I think you should go ahead and do it under linux (gcc?). This will teach you some stuff about 'old school' programming. Forget about using an IDE, use vim (if you allready get it) or nedit (more like notepad).
Compile on the command line. Link it yourself. Write a make file to do this.
This is the basics. You need to understand it before using an IDE. Do this while you are still at university, because it's a pain and you will (and should) want to use an IDE for real work!
Also, a basic understanding of unix is not hard to achieve (I have found my way around solaris, ubuntu and os x, coming from a windows background) - a few simple tutorials should get you up and running. For writing small school projects, there is not much you need to know:
gcc (be sure to use
g++ for C++ projects - that has bitten me on my mac before...). Stay close to your home directory (
Doing your project on the target system will help you get certain stuff right: When doing these simple sockets and pthreads examples, I found compiling and linking them to be non-plattform portable. On certain systems, linking in the libraries needs to be done this way, on others that way.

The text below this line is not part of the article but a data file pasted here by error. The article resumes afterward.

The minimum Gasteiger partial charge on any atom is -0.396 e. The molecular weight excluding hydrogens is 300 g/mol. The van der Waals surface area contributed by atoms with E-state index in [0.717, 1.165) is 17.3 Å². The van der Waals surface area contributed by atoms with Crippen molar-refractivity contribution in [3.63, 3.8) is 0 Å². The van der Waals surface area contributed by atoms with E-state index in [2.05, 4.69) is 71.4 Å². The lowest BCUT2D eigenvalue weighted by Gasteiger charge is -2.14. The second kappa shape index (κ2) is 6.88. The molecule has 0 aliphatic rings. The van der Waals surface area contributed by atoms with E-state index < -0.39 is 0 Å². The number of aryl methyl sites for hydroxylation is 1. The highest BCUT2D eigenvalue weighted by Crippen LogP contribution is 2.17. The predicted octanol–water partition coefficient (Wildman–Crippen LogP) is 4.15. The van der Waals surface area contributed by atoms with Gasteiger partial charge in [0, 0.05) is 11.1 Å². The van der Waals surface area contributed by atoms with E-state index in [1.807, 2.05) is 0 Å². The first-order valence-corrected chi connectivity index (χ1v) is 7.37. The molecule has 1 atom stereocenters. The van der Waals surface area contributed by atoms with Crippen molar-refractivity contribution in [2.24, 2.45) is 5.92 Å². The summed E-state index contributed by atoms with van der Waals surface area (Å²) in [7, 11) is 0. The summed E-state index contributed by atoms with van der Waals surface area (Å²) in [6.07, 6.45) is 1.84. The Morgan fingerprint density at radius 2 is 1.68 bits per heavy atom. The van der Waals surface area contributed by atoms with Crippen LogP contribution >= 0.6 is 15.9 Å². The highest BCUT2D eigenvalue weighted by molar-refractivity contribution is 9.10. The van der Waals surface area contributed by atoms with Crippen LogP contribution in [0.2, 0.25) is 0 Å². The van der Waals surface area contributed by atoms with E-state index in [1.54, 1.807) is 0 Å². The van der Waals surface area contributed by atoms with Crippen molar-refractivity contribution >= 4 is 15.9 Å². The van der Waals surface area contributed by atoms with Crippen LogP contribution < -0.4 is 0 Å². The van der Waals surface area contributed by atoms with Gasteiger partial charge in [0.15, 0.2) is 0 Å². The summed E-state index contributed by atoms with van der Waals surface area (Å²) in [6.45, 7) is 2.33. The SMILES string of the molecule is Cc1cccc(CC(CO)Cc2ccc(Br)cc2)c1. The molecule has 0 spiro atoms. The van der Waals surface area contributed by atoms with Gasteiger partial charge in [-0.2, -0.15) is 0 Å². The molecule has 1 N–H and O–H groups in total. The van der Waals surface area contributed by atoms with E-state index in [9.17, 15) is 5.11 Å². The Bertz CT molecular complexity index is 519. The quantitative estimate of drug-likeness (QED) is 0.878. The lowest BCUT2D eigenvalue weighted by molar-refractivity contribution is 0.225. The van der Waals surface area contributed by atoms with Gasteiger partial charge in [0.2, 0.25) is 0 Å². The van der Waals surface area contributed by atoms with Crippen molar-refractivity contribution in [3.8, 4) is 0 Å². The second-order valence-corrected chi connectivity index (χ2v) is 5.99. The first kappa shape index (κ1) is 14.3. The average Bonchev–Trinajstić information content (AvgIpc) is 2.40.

BTW: If you really do want to do this under windows, your best bet is to have a POSIX environment under windows. POSIX sockets are different to the windows networking model if I remember correctly.
Try either mingw or cygwin. Both should give you the *nix development environment under Windows. You can use your favorite text editor (a windows port of vim?) and cmd.exe instead of bash for starting the compiler :)
EDIT: Sorry, if the tone is confrontational (according to comment). I will try to soften it a bit. It's just... I have seen quite a few people trying to learn C/C++ (or Java for that matter) with IDEs and have come to believe that they get in the way for starting off. Sure, you will need better tools for real life programs, but the overhead of project files etc. for school sample projects adds clutter. It also makes it harder to email your homework to your teacher - a zip with a bunch of .c and .h files and a makefile is really as simple as it gets...